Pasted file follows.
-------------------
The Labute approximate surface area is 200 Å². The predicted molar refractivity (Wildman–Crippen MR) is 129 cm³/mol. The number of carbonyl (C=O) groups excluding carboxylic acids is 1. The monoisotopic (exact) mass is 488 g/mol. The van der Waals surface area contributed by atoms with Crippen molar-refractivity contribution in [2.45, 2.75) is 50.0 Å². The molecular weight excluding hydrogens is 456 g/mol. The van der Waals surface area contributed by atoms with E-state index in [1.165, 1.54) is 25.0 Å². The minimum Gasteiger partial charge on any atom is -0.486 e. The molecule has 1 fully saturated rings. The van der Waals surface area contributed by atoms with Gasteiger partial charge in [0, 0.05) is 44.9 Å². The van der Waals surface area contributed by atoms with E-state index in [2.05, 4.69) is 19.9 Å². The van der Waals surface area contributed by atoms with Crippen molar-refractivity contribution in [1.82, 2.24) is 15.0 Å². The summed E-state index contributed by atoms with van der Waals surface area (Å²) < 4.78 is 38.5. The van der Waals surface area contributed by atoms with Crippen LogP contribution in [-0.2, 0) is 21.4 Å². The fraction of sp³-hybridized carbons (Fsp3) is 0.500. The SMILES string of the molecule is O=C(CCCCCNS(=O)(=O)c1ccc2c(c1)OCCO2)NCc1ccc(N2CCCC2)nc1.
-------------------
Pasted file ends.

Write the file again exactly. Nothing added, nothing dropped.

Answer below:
The Labute approximate surface area is 200 Å². The predicted molar refractivity (Wildman–Crippen MR) is 129 cm³/mol. The number of carbonyl (C=O) groups excluding carboxylic acids is 1. The monoisotopic (exact) mass is 488 g/mol. The van der Waals surface area contributed by atoms with Crippen molar-refractivity contribution in [2.45, 2.75) is 50.0 Å². The molecular weight excluding hydrogens is 456 g/mol. The van der Waals surface area contributed by atoms with E-state index in [1.165, 1.54) is 25.0 Å². The minimum Gasteiger partial charge on any atom is -0.486 e. The molecule has 1 fully saturated rings. The van der Waals surface area contributed by atoms with Gasteiger partial charge in [0, 0.05) is 44.9 Å². The van der Waals surface area contributed by atoms with E-state index in [2.05, 4.69) is 19.9 Å². The van der Waals surface area contributed by atoms with Crippen molar-refractivity contribution in [1.82, 2.24) is 15.0 Å². The summed E-state index contributed by atoms with van der Waals surface area (Å²) < 4.78 is 38.5. The van der Waals surface area contributed by atoms with Crippen LogP contribution in [-0.2, 0) is 21.4 Å². The fraction of sp³-hybridized carbons (Fsp3) is 0.500. The SMILES string of the molecule is O=C(CCCCCNS(=O)(=O)c1ccc2c(c1)OCCO2)NCc1ccc(N2CCCC2)nc1.